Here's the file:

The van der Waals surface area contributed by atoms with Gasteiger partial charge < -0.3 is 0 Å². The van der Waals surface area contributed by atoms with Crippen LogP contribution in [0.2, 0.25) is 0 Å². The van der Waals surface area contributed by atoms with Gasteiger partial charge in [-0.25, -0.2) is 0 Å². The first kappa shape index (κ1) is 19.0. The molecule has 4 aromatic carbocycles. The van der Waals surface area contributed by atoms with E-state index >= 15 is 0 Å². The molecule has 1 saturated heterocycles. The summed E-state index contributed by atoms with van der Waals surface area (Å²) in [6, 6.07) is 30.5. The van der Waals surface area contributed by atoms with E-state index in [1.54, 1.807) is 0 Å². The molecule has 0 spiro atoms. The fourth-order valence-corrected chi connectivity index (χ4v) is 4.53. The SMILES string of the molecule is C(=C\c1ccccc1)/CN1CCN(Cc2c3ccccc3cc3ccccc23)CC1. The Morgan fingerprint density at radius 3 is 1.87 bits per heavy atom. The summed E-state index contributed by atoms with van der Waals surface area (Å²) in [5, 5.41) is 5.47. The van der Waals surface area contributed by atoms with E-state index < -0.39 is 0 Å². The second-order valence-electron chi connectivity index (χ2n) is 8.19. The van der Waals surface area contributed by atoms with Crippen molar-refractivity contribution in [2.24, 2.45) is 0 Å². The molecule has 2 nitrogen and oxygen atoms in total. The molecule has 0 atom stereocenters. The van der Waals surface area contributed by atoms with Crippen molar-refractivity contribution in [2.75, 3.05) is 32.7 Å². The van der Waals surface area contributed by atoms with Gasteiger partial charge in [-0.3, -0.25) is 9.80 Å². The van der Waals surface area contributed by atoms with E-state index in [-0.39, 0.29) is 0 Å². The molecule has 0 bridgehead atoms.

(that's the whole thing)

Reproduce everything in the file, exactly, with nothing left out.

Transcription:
The van der Waals surface area contributed by atoms with Gasteiger partial charge < -0.3 is 0 Å². The van der Waals surface area contributed by atoms with Crippen LogP contribution in [0.2, 0.25) is 0 Å². The van der Waals surface area contributed by atoms with Gasteiger partial charge in [-0.25, -0.2) is 0 Å². The first kappa shape index (κ1) is 19.0. The molecule has 4 aromatic carbocycles. The van der Waals surface area contributed by atoms with E-state index >= 15 is 0 Å². The molecule has 1 saturated heterocycles. The summed E-state index contributed by atoms with van der Waals surface area (Å²) in [6, 6.07) is 30.5. The van der Waals surface area contributed by atoms with E-state index in [1.54, 1.807) is 0 Å². The molecule has 0 spiro atoms. The fourth-order valence-corrected chi connectivity index (χ4v) is 4.53. The SMILES string of the molecule is C(=C\c1ccccc1)/CN1CCN(Cc2c3ccccc3cc3ccccc23)CC1. The Morgan fingerprint density at radius 3 is 1.87 bits per heavy atom. The summed E-state index contributed by atoms with van der Waals surface area (Å²) in [5, 5.41) is 5.47. The van der Waals surface area contributed by atoms with E-state index < -0.39 is 0 Å². The second-order valence-electron chi connectivity index (χ2n) is 8.19. The van der Waals surface area contributed by atoms with Crippen molar-refractivity contribution in [2.24, 2.45) is 0 Å². The molecule has 2 nitrogen and oxygen atoms in total. The molecule has 0 atom stereocenters. The van der Waals surface area contributed by atoms with Crippen molar-refractivity contribution in [2.75, 3.05) is 32.7 Å². The van der Waals surface area contributed by atoms with Gasteiger partial charge in [-0.3, -0.25) is 9.80 Å². The van der Waals surface area contributed by atoms with E-state index in [-0.39, 0.29) is 0 Å². The molecule has 0 bridgehead atoms.